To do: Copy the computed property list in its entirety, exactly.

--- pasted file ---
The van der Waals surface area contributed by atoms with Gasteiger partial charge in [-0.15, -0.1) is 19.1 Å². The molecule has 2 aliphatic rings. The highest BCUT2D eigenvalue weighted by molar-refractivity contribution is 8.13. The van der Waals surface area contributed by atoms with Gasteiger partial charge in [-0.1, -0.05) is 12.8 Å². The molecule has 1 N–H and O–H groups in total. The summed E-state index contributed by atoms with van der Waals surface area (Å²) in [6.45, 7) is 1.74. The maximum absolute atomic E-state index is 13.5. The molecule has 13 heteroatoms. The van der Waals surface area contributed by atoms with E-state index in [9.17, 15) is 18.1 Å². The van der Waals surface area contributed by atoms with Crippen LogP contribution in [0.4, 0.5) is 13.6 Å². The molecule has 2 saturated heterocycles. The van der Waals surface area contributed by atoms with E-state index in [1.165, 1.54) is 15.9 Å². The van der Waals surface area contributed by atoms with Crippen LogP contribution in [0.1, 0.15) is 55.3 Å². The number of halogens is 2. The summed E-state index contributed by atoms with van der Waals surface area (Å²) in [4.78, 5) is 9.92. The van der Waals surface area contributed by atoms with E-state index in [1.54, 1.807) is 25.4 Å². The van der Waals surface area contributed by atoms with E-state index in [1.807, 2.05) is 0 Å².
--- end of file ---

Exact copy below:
The van der Waals surface area contributed by atoms with Gasteiger partial charge in [-0.15, -0.1) is 19.1 Å². The molecule has 2 aliphatic rings. The highest BCUT2D eigenvalue weighted by molar-refractivity contribution is 8.13. The van der Waals surface area contributed by atoms with Gasteiger partial charge in [-0.1, -0.05) is 12.8 Å². The molecule has 1 N–H and O–H groups in total. The summed E-state index contributed by atoms with van der Waals surface area (Å²) in [6.45, 7) is 1.74. The maximum absolute atomic E-state index is 13.5. The molecule has 13 heteroatoms. The van der Waals surface area contributed by atoms with E-state index in [9.17, 15) is 18.1 Å². The van der Waals surface area contributed by atoms with Crippen LogP contribution in [0.4, 0.5) is 13.6 Å². The molecule has 2 saturated heterocycles. The van der Waals surface area contributed by atoms with E-state index in [1.165, 1.54) is 15.9 Å². The van der Waals surface area contributed by atoms with Crippen LogP contribution in [0.1, 0.15) is 55.3 Å². The number of halogens is 2. The summed E-state index contributed by atoms with van der Waals surface area (Å²) in [4.78, 5) is 9.92. The van der Waals surface area contributed by atoms with E-state index in [1.54, 1.807) is 25.4 Å². The van der Waals surface area contributed by atoms with E-state index in [1.807, 2.05) is 0 Å².